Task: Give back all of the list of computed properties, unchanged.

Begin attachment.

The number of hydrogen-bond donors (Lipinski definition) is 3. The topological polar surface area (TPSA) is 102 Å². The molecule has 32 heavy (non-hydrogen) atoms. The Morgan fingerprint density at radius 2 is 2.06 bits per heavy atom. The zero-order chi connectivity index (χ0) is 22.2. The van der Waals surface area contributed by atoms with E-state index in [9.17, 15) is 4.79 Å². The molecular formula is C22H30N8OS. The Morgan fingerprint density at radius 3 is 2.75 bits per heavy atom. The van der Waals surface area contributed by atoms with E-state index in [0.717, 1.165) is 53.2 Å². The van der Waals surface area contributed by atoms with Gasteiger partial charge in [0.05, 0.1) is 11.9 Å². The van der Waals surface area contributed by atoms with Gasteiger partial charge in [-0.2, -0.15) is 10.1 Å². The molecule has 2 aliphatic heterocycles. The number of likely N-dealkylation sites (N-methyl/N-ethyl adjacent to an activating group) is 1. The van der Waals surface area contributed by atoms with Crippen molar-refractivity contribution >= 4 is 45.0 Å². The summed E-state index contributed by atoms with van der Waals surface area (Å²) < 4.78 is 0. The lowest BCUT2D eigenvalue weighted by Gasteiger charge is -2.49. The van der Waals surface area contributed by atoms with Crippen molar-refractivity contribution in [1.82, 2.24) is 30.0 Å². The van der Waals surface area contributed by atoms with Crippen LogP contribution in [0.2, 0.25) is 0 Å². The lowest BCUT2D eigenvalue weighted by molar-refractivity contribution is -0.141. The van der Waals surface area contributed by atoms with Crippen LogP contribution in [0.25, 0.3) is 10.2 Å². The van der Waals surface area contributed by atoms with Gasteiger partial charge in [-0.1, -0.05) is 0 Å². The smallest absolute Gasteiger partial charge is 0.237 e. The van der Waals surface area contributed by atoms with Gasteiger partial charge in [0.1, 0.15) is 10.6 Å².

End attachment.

The number of hydrogen-bond donors (Lipinski definition) is 3. The topological polar surface area (TPSA) is 102 Å². The molecule has 32 heavy (non-hydrogen) atoms. The Morgan fingerprint density at radius 2 is 2.06 bits per heavy atom. The zero-order chi connectivity index (χ0) is 22.2. The van der Waals surface area contributed by atoms with E-state index in [9.17, 15) is 4.79 Å². The molecular formula is C22H30N8OS. The Morgan fingerprint density at radius 3 is 2.75 bits per heavy atom. The van der Waals surface area contributed by atoms with E-state index in [0.717, 1.165) is 53.2 Å². The van der Waals surface area contributed by atoms with Gasteiger partial charge in [0.05, 0.1) is 11.9 Å². The van der Waals surface area contributed by atoms with Gasteiger partial charge in [-0.2, -0.15) is 10.1 Å². The molecule has 2 aliphatic heterocycles. The number of likely N-dealkylation sites (N-methyl/N-ethyl adjacent to an activating group) is 1. The van der Waals surface area contributed by atoms with Crippen molar-refractivity contribution >= 4 is 45.0 Å². The summed E-state index contributed by atoms with van der Waals surface area (Å²) < 4.78 is 0. The lowest BCUT2D eigenvalue weighted by Gasteiger charge is -2.49. The van der Waals surface area contributed by atoms with Crippen molar-refractivity contribution in [1.82, 2.24) is 30.0 Å². The van der Waals surface area contributed by atoms with Crippen LogP contribution in [0.2, 0.25) is 0 Å². The lowest BCUT2D eigenvalue weighted by molar-refractivity contribution is -0.141. The van der Waals surface area contributed by atoms with Crippen LogP contribution in [0.25, 0.3) is 10.2 Å². The van der Waals surface area contributed by atoms with Gasteiger partial charge in [-0.1, -0.05) is 0 Å². The smallest absolute Gasteiger partial charge is 0.237 e. The van der Waals surface area contributed by atoms with Gasteiger partial charge in [0.1, 0.15) is 10.6 Å².